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Suspending Employees During a Disciplinary Process
Crawford v Suffolk Mental Health Partnership NHS
Two nurses were employed by Suffolk Mental Health Partnership NHS Trust (SMH). They were both dismissed, amidst allegations of unauthorised restraint of an elderly dementia patient who had displayed aggressive behaviour.
The Court of Appeal held that the decision to dismiss was unfair on the basis of an unfair investigation into the alleged misconduct.
The Court further held that it was important that SMH acted transparently and not conceal wrongdoing. However, they also owed duties to their long serving staff, and defensive management responses which focused solely on their own interests were unfair and failed to balance the interests of the employees.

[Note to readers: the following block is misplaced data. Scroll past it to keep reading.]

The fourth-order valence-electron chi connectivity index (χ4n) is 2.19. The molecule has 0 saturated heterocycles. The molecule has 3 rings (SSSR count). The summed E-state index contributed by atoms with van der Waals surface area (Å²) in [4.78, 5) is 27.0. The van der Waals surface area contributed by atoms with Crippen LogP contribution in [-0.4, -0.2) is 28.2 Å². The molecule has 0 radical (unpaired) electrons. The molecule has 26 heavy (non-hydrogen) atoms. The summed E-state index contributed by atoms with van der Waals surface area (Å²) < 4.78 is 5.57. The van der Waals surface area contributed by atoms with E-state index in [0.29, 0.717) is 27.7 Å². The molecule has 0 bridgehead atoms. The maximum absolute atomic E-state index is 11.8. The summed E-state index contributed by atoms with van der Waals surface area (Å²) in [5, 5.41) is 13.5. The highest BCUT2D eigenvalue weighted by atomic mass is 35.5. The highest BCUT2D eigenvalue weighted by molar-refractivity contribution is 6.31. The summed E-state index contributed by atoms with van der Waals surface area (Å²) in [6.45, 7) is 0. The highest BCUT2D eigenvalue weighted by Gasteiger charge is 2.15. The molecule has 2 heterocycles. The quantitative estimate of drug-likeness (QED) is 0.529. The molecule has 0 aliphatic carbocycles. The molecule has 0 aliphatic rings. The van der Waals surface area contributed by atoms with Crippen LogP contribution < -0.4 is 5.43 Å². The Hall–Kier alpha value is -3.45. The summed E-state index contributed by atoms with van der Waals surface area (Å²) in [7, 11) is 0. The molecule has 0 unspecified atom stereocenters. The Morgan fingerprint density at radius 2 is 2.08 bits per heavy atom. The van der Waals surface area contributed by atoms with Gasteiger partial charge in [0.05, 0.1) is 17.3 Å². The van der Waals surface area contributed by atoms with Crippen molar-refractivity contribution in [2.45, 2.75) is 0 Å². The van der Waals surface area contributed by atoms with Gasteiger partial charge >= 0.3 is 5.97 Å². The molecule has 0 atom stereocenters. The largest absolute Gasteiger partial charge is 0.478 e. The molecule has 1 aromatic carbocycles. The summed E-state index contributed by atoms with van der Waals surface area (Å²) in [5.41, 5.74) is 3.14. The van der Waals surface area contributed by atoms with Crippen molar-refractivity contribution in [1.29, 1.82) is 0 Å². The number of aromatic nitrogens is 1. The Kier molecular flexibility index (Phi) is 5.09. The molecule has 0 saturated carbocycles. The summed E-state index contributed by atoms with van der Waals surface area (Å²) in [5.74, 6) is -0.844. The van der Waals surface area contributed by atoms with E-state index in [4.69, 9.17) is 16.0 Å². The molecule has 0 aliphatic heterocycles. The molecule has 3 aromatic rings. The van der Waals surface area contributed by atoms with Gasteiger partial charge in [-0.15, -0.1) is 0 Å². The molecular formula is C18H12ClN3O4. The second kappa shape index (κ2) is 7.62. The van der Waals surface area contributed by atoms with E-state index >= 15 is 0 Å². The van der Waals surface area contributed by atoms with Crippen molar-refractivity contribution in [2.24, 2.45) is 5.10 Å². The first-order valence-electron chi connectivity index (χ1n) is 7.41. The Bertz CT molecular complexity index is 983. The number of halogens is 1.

Particularly relevant was SMH’s decision to suspend the nurses pending completion of the investigation and also the decision to involve the police. Lord Justice Elias commented that, “I confess that I do find it little short of astonishing that it could ever have been thought appropriate to ever refer this matter to the police”.
The COA was concerned with the apparent ease with which NHS Trust’s management acted to suspend and ultimately dismiss two experienced nurses, both with clean disciplinary records.
What does this mean?
This case does not mean employers can not suspend employees in appropriate circumstances. However it does act as a warning that suspension should not be a knee-jerk reaction; and that if it is, it is likely to be in breach of the implied duty of mutual trust and confidence upon which the employee could resign and claim constructive dismissal.